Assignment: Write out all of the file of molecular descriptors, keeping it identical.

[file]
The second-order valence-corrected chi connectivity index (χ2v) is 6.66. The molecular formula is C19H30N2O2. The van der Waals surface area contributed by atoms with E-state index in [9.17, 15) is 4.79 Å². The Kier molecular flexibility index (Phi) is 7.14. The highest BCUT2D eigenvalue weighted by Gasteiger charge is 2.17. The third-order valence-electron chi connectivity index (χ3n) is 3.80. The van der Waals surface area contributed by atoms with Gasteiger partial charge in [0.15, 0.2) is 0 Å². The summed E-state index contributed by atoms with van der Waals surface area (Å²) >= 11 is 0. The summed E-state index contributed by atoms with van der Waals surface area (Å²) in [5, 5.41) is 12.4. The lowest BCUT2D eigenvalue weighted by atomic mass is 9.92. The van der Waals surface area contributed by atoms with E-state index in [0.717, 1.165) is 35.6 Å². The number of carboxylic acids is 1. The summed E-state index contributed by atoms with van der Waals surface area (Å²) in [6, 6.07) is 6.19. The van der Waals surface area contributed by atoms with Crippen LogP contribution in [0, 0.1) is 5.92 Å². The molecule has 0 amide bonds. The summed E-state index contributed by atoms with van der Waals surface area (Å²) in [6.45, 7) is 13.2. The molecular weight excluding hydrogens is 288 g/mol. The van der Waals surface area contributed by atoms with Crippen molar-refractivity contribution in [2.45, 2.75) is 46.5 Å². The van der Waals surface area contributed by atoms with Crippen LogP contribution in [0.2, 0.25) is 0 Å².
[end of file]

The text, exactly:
The second-order valence-corrected chi connectivity index (χ2v) is 6.66. The molecular formula is C19H30N2O2. The van der Waals surface area contributed by atoms with E-state index in [9.17, 15) is 4.79 Å². The Kier molecular flexibility index (Phi) is 7.14. The highest BCUT2D eigenvalue weighted by Gasteiger charge is 2.17. The third-order valence-electron chi connectivity index (χ3n) is 3.80. The van der Waals surface area contributed by atoms with Gasteiger partial charge in [0.15, 0.2) is 0 Å². The summed E-state index contributed by atoms with van der Waals surface area (Å²) >= 11 is 0. The summed E-state index contributed by atoms with van der Waals surface area (Å²) in [5, 5.41) is 12.4. The lowest BCUT2D eigenvalue weighted by atomic mass is 9.92. The van der Waals surface area contributed by atoms with E-state index in [0.717, 1.165) is 35.6 Å². The number of carboxylic acids is 1. The summed E-state index contributed by atoms with van der Waals surface area (Å²) in [6, 6.07) is 6.19. The van der Waals surface area contributed by atoms with Crippen LogP contribution in [0, 0.1) is 5.92 Å². The molecule has 0 amide bonds. The summed E-state index contributed by atoms with van der Waals surface area (Å²) in [6.45, 7) is 13.2. The molecular weight excluding hydrogens is 288 g/mol. The van der Waals surface area contributed by atoms with Crippen molar-refractivity contribution in [2.45, 2.75) is 46.5 Å². The van der Waals surface area contributed by atoms with Crippen LogP contribution in [0.2, 0.25) is 0 Å².